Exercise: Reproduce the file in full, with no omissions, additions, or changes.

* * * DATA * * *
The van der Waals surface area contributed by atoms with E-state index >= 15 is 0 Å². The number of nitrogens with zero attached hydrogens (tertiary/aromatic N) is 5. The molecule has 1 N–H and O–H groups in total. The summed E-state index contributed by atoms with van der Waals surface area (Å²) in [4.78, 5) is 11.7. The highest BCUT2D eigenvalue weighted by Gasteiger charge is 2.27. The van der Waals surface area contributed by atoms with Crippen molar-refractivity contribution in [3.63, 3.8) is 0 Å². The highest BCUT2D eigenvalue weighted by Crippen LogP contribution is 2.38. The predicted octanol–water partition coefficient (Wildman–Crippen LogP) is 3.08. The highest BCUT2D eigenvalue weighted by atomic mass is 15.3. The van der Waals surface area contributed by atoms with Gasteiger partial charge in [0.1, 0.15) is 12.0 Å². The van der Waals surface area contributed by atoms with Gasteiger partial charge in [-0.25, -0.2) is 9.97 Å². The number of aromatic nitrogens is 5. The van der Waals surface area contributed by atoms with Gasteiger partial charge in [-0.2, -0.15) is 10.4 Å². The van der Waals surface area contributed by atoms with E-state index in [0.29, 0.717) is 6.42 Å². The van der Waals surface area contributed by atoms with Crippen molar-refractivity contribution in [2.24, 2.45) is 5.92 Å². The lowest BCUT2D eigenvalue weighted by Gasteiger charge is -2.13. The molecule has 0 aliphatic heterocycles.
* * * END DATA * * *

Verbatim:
The van der Waals surface area contributed by atoms with E-state index >= 15 is 0 Å². The number of nitrogens with zero attached hydrogens (tertiary/aromatic N) is 5. The molecule has 1 N–H and O–H groups in total. The summed E-state index contributed by atoms with van der Waals surface area (Å²) in [4.78, 5) is 11.7. The highest BCUT2D eigenvalue weighted by Gasteiger charge is 2.27. The van der Waals surface area contributed by atoms with Crippen molar-refractivity contribution in [3.63, 3.8) is 0 Å². The highest BCUT2D eigenvalue weighted by Crippen LogP contribution is 2.38. The predicted octanol–water partition coefficient (Wildman–Crippen LogP) is 3.08. The highest BCUT2D eigenvalue weighted by atomic mass is 15.3. The van der Waals surface area contributed by atoms with Gasteiger partial charge in [0.1, 0.15) is 12.0 Å². The van der Waals surface area contributed by atoms with Gasteiger partial charge in [-0.25, -0.2) is 9.97 Å². The number of aromatic nitrogens is 5. The van der Waals surface area contributed by atoms with Gasteiger partial charge in [-0.2, -0.15) is 10.4 Å². The van der Waals surface area contributed by atoms with E-state index in [0.29, 0.717) is 6.42 Å². The van der Waals surface area contributed by atoms with Crippen molar-refractivity contribution in [2.24, 2.45) is 5.92 Å². The lowest BCUT2D eigenvalue weighted by Gasteiger charge is -2.13. The molecule has 0 aliphatic heterocycles.